Maya Angelou speaks to us; let us listen...

Woman Work


I've got the children to tend
The clothes to mend
The floor to mop
The food to shop
Then the chicken to fry
The baby to dry
I got company to feed
The garden to weed
I've got shirts to press
The tots to dress
The can to be cut
I gotta clean up this hut
Then see about the sick
And the cotton to pick. 

Shine on me, sunshine
Rain on me, rain
Fall softly, dewdrops
And cool my brow again. 

Storm, blow me from here
With your fiercest wind
Let me float across the sky
'Til I can rest again. 

Fall gently, snowflakes
Cover me with white
Cold icy kisses and
Let me rest tonight. 

Sun, rain, curving sky
Mountain, oceans, leaf and stone
Star shine, moon glow
You're all that I can call my own.

Maya Angelou

As in all of her poetry Maya Angelou's words seem to fall effortlessly from her pen onto paper; bringing her readers a delicate cadence of powerful and monumental messages wrapped in brilliance, she lures us in and we are wrapped within her stories.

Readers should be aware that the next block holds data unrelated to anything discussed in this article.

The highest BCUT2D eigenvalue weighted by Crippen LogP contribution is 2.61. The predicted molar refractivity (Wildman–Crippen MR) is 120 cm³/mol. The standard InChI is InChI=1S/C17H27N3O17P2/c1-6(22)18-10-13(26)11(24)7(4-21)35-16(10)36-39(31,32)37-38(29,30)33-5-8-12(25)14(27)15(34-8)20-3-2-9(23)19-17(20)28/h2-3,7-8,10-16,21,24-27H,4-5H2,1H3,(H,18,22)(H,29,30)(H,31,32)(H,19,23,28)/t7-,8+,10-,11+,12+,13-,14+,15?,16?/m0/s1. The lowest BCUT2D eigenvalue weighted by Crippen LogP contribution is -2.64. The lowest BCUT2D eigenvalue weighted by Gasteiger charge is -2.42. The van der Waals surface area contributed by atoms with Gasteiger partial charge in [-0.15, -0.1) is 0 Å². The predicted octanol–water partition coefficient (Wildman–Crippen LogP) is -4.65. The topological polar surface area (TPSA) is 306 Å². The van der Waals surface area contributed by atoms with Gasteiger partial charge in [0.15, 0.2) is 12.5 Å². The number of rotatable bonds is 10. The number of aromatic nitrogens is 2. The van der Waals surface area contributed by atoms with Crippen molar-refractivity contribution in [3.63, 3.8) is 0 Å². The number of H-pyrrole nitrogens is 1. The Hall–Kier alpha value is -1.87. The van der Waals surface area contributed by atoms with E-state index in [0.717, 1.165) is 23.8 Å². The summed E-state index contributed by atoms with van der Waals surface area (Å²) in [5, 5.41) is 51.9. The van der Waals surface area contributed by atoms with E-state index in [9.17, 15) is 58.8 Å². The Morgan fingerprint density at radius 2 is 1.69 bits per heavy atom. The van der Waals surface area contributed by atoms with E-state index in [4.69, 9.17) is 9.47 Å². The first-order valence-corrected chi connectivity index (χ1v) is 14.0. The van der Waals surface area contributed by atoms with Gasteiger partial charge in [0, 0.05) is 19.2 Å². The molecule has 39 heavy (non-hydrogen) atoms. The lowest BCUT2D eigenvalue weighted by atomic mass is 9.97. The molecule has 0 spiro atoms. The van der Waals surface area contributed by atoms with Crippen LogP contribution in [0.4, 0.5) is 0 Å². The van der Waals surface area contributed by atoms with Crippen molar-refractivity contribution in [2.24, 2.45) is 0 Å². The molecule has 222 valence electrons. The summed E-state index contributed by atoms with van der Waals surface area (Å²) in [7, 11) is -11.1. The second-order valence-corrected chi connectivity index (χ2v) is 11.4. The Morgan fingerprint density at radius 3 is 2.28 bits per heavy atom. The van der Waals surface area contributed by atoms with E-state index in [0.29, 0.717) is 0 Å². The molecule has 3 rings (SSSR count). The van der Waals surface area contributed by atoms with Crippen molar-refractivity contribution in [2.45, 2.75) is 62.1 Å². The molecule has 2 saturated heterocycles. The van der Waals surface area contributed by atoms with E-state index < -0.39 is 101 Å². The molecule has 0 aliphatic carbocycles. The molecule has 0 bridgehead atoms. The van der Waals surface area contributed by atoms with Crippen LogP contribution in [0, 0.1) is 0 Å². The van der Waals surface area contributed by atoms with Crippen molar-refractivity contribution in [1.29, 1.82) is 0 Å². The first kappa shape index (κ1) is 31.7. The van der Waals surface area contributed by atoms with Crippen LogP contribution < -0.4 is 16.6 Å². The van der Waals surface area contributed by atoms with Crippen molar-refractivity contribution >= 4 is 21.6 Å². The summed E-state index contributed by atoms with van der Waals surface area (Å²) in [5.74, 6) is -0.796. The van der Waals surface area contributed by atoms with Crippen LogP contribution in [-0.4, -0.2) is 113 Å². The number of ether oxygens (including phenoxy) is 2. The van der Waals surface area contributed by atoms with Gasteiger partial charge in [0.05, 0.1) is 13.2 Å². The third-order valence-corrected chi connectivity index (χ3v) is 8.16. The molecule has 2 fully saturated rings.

Woman Work  in particular was significant to me when I became a mother, a parent. Within the female depiction of perseverance and strength she cries out, yearns, for a rest. In the midst of work and tasks that seem to be never-ending she also understands, accepts and welcomes it all; she is a mother, she will not stop doing what needs to be done to care for her family. In this poem she is a single parent and does have the weight of the world upon her exhausted shoulders; however, whether we are a single parent or in a committed relationship the feeling of solitude or helplessness and fatigue can be a stanza in all of our stories, our personal poems.

For every new parent and family there is a doula; the after is just as important, if not more so than, the before.   This article is one of many that echoes this statement.  A Postpartum Doula For Every Mother




Jessie Loeb